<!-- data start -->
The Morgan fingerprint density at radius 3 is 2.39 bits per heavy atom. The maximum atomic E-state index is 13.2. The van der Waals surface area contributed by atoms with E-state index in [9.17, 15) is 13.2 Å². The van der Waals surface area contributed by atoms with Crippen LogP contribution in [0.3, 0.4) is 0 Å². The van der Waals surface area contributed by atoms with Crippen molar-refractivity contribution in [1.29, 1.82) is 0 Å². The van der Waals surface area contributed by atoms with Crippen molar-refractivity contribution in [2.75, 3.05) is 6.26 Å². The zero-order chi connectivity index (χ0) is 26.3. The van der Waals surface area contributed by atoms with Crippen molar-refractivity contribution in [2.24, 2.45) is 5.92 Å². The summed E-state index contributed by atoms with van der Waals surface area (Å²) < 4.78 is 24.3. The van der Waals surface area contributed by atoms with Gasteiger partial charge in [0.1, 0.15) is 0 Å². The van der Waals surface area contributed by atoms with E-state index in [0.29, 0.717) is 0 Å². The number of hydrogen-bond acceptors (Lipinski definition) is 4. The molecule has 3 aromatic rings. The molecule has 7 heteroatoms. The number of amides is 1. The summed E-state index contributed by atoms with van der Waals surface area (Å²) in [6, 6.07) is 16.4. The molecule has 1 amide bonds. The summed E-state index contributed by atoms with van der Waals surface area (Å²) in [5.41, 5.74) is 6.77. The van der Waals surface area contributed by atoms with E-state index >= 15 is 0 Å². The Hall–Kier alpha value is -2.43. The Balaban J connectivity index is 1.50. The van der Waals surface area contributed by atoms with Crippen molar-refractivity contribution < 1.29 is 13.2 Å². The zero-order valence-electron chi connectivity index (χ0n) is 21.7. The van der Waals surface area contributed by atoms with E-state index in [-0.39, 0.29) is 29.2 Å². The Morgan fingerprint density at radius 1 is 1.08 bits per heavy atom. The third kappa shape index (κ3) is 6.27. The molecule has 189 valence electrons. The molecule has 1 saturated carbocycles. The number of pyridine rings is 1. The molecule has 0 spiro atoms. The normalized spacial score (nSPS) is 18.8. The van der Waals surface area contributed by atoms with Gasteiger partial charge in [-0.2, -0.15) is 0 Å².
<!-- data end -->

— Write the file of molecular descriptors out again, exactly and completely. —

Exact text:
The Morgan fingerprint density at radius 3 is 2.39 bits per heavy atom. The maximum atomic E-state index is 13.2. The van der Waals surface area contributed by atoms with E-state index in [9.17, 15) is 13.2 Å². The van der Waals surface area contributed by atoms with Crippen LogP contribution in [0.3, 0.4) is 0 Å². The van der Waals surface area contributed by atoms with Crippen molar-refractivity contribution in [1.29, 1.82) is 0 Å². The van der Waals surface area contributed by atoms with Crippen molar-refractivity contribution in [2.75, 3.05) is 6.26 Å². The zero-order chi connectivity index (χ0) is 26.3. The van der Waals surface area contributed by atoms with Crippen molar-refractivity contribution in [2.24, 2.45) is 5.92 Å². The summed E-state index contributed by atoms with van der Waals surface area (Å²) < 4.78 is 24.3. The van der Waals surface area contributed by atoms with Gasteiger partial charge in [0.1, 0.15) is 0 Å². The van der Waals surface area contributed by atoms with E-state index in [0.29, 0.717) is 0 Å². The number of hydrogen-bond acceptors (Lipinski definition) is 4. The molecule has 3 aromatic rings. The molecule has 7 heteroatoms. The number of amides is 1. The summed E-state index contributed by atoms with van der Waals surface area (Å²) in [6, 6.07) is 16.4. The molecule has 1 amide bonds. The summed E-state index contributed by atoms with van der Waals surface area (Å²) in [5.41, 5.74) is 6.77. The van der Waals surface area contributed by atoms with E-state index >= 15 is 0 Å². The Hall–Kier alpha value is -2.43. The Balaban J connectivity index is 1.50. The van der Waals surface area contributed by atoms with Crippen molar-refractivity contribution < 1.29 is 13.2 Å². The zero-order valence-electron chi connectivity index (χ0n) is 21.7. The van der Waals surface area contributed by atoms with E-state index in [-0.39, 0.29) is 29.2 Å². The Morgan fingerprint density at radius 1 is 1.08 bits per heavy atom. The third kappa shape index (κ3) is 6.27. The molecule has 189 valence electrons. The molecule has 1 saturated carbocycles. The number of pyridine rings is 1. The molecule has 0 spiro atoms. The normalized spacial score (nSPS) is 18.8. The van der Waals surface area contributed by atoms with Gasteiger partial charge in [-0.2, -0.15) is 0 Å².